Pastors and Their Critics: Pastors
April 3, 2013
With due awareness of the liabilities, I would like to venture on to the delicate ice of how pastors should receive - and congregants give - criticism. The reason I feel emboldened to do so is that I have had, in my years as a minister, some very good critics and I pray that others would benefit from their sage advice. So, over the next couple of days, I will be posting some on this topic.
To the first thing first: how should pastors receive criticism? The blog posts and articles on this subject are legion, for they are many - and, very often, helpful. However, one can get the impression that pastors, as a general rule, are insecure, defensive, and terrified of criticism. Perhaps many are. But if we believe our theology as Calvinists, these traits should not characterize the Reformed pastor. Moreover, it is not just the pastors who can be faulted; congregations often fail to criticize their pastors in ways that are even remotely Christian.
With these things in mind, the pastor should know that he will receive criticism; not if but when. Therefore, let us ministers, as the Authorized Version has it, "quit ourselves like men" and prepare for it. Here are some things to consider as we gird up our minds:
1. Recognize that, as a minister, you are a sinner, first and foremost. Say to yourself: "I have nothing to commend myself to God. I am not only likely to err, but inclined to do so apart from his amazing grace in Christ." Sing with the hymn writer: "Prone to wander, Lord I feel it, prone to leave the God I love." Beginning here will put the axe to the root of defensiveness.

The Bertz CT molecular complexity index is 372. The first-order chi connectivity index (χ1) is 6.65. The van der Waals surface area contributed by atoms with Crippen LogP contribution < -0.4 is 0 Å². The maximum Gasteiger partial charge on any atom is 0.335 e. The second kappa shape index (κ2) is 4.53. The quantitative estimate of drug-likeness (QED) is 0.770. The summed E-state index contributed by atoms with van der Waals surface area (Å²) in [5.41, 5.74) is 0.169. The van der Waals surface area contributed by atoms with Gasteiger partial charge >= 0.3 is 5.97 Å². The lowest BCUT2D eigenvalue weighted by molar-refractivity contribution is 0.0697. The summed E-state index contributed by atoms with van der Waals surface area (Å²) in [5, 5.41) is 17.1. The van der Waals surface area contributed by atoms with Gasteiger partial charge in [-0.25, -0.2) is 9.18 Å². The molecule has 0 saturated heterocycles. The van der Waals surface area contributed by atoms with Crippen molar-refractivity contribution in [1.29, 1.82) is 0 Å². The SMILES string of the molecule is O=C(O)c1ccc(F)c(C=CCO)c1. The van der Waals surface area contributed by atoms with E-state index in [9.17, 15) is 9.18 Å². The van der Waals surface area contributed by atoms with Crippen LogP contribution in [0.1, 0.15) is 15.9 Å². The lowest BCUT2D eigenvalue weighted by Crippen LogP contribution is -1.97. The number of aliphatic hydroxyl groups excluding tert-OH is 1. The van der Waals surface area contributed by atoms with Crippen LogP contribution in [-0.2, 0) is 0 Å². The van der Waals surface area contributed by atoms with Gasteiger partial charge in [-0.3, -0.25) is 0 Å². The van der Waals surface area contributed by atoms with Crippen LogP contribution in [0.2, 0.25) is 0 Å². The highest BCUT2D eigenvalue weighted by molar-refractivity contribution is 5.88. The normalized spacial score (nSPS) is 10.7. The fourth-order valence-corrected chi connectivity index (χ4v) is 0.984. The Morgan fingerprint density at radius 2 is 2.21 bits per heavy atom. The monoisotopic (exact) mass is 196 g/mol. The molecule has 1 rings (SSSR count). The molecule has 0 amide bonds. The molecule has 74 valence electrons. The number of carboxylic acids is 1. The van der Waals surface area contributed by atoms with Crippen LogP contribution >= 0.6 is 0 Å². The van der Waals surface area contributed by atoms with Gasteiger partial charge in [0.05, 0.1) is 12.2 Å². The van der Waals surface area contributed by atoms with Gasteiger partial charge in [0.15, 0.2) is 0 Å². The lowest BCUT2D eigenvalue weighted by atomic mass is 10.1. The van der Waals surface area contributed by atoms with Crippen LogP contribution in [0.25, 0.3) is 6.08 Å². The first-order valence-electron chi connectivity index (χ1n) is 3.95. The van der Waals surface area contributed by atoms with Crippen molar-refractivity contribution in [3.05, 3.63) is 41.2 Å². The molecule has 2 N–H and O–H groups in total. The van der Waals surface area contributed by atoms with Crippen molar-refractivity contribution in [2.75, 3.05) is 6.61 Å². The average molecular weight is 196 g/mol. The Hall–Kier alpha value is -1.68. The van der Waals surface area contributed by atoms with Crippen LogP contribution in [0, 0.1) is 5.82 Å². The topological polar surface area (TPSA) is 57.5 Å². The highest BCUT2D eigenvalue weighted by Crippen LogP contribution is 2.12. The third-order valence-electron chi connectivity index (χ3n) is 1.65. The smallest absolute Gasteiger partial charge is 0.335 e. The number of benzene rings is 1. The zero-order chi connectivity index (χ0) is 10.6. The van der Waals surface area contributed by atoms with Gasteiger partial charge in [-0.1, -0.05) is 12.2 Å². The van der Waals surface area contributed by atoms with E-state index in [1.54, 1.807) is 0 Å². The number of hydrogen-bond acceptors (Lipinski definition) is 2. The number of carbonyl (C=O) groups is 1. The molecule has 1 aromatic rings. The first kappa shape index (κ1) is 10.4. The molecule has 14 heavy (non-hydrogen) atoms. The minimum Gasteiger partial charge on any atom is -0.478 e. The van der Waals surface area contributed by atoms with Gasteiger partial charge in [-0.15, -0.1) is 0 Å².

2. The second follows from the first. If I am as sinful as the Bible says I am (and all of us are), then whence pride? Whence the defensive posture? Surely it's madness to think that I am really as great as I am convinced other people think I am. After all, God looks on the heart - and that is a very scary truth. So, knowing that my heart is deceitful above all else, I must receive criticism with the eyes of my heart wide open: the person bringing the complaint against me is being very charitable, no matter what he or she says. He doesn't know the half of it! In fact, my heart could supply a rap sheet that would make a Chicago cop blush. Thus, no matter the criticism, there are far worse things I have thought and entertained than what the person is bringing to my attention.
Remember the words of Samuel Rutherford when a woman praised him after a Lord's Day service: "Woman, if you knew the blackness of my heart, you would gather your children and run." That's sure to cause some coffee to go down the wrong pipe on a Sunday morning, but truer words would be hard to find.
3. Given (1) and (2), the third thing is, cliched as it sounds, to go straight to Christ. What does that mean really? Well, to borrow the title of a lecture I heard Dr. Ryken give once, it means we do pastoral ministry in union with the risen Christ. We go to no dead Savior, but a living one, who loves us and has called us to the ministry. Therefore, confess to him your pride and bask in his grace. The Holy Spirit has brought you here; your sanctification in this area is intensely personal: God the Spirit brings you here and God the Son cleanses you!
Ministers are especially good at being practical Pharisees - looking good on the outside, but inside full of all manner of wretchedness. Nevermind - God sees this and loves us anyway in Christ. He shatters any pretense to pride by reminding us that we are simply servants of Christ.
Fix this firmly in your mind: our work as ministers will largely be forgotten when we die, save for a few family and friends and souls we have ministered to. Another will take our place. Praise God, the next one will do better than us! And so it goes until Jesus returns. This is not a depressing but liberating truth: since I am not the sum of my ministry but my life is hid with God in Christ, then I am free to labor with reckless abandon.
Criticism, offered in love and received with humility, provides ministers with tremendous opportunities to grow. It gives us the opportunity to become more effective for the advance of Christ's kingdom. And it reminds us that we really are as bad as the Bible says we are. So let us listen carefully, weigh our responses thoughtfully, and be grateful for wise critics. Tomorrow, we'll look at the duties of those who criticize.